HTML and CSS Reference
In-Depth Information
Table Head, Body, & Foot
The content within tables can be broken up into multiple groups, including a head, a body,
and a foot. The <thead> (table head), <tbody> (table body), and <tfoot> (table foot)
elements help to structurally organize tables.
The table head element, <thead> , wraps the heading row or rows of a table to denote the
head. The table head should be placed at the top of a table, after any <caption> element
and before any <tbody> element.
After the table head may come either the <tbody> or <tfoot> elements. Originally the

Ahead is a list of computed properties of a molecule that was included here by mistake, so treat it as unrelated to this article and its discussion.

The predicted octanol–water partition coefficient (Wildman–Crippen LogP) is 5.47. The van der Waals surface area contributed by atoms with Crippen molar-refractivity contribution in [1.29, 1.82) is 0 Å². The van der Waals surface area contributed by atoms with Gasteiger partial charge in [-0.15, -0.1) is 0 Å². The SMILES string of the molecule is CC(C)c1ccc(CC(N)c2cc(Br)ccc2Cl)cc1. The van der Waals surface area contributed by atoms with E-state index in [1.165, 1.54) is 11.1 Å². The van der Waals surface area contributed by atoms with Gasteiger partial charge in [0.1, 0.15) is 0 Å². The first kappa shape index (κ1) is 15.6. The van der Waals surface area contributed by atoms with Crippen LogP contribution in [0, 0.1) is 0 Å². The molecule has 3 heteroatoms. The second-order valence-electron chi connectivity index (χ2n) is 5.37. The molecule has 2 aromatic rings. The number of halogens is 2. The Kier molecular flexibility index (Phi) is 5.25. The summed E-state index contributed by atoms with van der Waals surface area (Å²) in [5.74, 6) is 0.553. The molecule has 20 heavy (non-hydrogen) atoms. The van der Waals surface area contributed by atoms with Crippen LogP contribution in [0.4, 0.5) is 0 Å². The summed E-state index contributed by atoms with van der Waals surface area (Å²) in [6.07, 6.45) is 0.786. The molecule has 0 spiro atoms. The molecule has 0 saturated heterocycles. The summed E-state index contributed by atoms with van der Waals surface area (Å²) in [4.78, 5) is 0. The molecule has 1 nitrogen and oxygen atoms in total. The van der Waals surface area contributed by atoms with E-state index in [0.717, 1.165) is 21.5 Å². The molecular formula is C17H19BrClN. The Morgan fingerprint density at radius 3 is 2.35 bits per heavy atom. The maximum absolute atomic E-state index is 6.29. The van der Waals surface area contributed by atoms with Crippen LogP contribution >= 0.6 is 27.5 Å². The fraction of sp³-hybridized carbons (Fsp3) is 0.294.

<tfoot> element had to come immediately after the <thead> element, but HTML5 has
provided leeway here. These elements may now occur in any order so long as they are nev-
er parent elements of one another. The <tbody> element should contain the primary data
within a table, while the <tfoot> element contains data that outlines the contents of a
table (see Figure 11.4 ).
Click here to view code image
1. <table>
2. <caption>Design and Front-End Development Books</caption>
3. <thead>
4. <tr>
5. <th scope="col">Item</th>
6. <th scope="col">Availability</th>
7. <th scope="col">Qty</th>
8. <th scope="col">Price</th>
9. </tr>
10. </thead>
11. <tbody>
12. <tr>
13. <td>Don&#8217;t Make Me Think by Steve Krug</td>
14. <td>In Stock</td>
15. <td>1</td>
16. <td>$30.02</td>
17. </tr>
18. ...
19. </tbody>
20. <tfoot>
21. <tr>
22. <td>Subtotal</td>
23. <td></td>
24. <td></td>
25. <td>$135.36</td>
26. </tr>
27. <tr>
28. <td>Tax</td>
29. <td></td>
30. <td></td>
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